“I mimic me better than anyone else, so if everybody else is making money ripping me off, I figure maybe I better get in on it. Why not? I created Lou Reed. I have nothing even faintly in common with that guy but I can play him well—really well.”
Lou Reed, 1978
BY MIN CHEN
Back in the early ‘70s, RCA Records was tasked with the job of selling Lou Reed. More specifically, they produced print publicity that trumpeted the ex-Velvets frontman’s solo albums from 1972’s Lou Reed to 1975’s Coney Island Baby (before he left the RCA for Arista, then rejoined RCA in the ‘80s). These artifacts trail the era’s dominant advertising hallmarks—clean layouts, colloquial copy, vivid pictures—though promoting Reed, downtown creature, fringe dweller, and author of “Heroin,” took less sex-centered imagery and earnest storytelling, more arch and brash straight-shooting.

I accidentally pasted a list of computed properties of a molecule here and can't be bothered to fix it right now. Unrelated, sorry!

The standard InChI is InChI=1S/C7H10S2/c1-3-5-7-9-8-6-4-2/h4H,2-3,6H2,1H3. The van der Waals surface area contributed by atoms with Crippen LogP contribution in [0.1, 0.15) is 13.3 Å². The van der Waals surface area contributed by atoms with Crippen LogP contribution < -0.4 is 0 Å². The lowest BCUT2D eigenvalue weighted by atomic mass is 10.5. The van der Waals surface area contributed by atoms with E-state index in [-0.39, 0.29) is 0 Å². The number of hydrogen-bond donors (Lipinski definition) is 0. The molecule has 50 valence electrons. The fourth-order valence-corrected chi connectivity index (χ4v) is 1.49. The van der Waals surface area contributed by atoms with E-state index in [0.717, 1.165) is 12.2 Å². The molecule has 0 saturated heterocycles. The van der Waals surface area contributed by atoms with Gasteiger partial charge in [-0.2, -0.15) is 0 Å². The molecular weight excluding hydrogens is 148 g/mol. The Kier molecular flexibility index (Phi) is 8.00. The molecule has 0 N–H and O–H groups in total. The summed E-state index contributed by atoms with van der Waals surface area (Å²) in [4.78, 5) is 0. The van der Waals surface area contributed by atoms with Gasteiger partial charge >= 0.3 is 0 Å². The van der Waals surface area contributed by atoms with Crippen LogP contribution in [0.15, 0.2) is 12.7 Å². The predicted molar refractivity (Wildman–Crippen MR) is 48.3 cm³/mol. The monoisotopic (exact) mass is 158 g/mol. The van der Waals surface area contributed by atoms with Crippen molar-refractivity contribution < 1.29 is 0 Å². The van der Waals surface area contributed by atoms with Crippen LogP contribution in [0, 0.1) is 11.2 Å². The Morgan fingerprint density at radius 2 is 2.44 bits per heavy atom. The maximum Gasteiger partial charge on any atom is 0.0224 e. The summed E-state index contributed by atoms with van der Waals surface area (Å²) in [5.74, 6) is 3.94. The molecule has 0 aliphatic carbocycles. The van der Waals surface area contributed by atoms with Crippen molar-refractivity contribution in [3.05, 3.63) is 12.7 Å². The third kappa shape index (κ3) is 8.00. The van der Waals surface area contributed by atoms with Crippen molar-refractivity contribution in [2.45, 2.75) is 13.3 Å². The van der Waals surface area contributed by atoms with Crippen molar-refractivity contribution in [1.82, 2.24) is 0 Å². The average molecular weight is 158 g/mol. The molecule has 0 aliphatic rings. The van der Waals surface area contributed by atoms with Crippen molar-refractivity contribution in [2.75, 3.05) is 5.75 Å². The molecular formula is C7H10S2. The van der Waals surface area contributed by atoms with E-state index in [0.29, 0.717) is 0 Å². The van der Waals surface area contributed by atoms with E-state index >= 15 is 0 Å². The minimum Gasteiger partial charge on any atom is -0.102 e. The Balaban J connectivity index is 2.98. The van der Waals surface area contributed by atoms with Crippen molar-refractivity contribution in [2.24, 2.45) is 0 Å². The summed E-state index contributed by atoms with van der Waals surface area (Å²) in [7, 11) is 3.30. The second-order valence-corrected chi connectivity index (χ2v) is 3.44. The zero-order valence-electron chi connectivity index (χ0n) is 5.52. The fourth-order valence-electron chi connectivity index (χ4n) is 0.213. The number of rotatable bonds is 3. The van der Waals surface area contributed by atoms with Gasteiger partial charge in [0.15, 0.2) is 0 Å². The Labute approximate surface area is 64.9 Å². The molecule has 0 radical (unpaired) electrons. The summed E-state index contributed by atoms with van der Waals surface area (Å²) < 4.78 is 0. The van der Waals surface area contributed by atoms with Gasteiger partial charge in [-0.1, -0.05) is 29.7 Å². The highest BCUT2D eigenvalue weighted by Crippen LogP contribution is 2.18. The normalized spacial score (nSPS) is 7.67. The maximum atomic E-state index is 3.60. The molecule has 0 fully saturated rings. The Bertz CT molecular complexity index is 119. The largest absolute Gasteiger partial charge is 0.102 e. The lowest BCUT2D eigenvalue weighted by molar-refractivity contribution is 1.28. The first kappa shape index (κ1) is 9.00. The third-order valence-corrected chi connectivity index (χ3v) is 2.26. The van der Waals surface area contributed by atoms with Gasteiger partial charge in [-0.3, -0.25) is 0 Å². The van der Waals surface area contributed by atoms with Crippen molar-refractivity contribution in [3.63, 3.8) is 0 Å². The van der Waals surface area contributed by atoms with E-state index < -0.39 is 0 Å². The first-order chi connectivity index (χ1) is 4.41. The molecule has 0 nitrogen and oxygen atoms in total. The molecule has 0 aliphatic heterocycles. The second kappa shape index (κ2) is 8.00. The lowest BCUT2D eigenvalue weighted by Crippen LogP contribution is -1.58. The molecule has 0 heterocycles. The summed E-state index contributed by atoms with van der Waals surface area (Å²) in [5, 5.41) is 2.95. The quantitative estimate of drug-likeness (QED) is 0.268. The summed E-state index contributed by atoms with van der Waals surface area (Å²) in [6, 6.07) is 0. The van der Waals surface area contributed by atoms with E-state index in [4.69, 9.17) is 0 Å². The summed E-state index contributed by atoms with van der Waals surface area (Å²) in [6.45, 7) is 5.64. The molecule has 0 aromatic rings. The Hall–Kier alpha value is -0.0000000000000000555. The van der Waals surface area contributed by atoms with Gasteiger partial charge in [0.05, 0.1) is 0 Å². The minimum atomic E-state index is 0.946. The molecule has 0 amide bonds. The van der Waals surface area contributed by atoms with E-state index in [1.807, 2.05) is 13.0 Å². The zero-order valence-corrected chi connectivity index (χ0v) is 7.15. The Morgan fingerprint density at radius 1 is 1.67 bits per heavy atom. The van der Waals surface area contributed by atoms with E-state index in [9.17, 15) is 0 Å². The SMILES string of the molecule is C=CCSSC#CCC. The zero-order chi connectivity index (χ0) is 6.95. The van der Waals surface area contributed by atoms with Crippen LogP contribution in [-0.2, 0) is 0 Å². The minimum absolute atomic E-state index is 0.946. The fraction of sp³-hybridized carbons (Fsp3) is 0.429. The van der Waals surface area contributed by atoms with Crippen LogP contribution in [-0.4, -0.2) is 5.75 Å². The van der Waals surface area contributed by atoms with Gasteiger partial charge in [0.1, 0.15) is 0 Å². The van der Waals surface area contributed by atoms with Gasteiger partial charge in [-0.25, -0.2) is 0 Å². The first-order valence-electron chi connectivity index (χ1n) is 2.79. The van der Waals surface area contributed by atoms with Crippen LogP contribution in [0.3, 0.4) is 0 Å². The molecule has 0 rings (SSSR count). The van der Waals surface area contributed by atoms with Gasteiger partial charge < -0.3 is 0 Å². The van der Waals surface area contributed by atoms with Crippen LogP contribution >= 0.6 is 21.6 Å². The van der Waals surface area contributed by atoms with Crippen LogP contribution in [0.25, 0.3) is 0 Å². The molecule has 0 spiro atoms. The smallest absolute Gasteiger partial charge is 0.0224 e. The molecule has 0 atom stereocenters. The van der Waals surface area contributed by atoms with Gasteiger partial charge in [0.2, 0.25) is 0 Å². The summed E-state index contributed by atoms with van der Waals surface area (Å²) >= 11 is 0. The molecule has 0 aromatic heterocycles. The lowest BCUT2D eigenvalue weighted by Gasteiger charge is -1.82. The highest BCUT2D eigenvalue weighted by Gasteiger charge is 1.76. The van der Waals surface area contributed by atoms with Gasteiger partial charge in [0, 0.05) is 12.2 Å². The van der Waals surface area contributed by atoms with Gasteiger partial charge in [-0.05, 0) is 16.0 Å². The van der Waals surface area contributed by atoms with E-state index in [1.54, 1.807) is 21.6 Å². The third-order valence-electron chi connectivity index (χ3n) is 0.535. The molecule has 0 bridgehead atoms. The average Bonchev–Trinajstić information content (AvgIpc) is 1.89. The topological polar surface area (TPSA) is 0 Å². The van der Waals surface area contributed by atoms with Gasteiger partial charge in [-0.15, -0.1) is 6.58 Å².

RCA met the challenge. The company did, after all, denounce decorum, tame a rock ‘n’ roll animal, and brave the immense test of marketing the stubborn and opaque Metal Machine Music (an album Reed described in his liner notes as “not meant for the market”) with an equally inscrutable, yet no less expressive, line, “Combinations and permutations built upon constant harmonic density increase and melodic distractions.” Below, scroll through more of RCA’s concise and incisive efforts at selling Lou Reed’s record-length insurrections.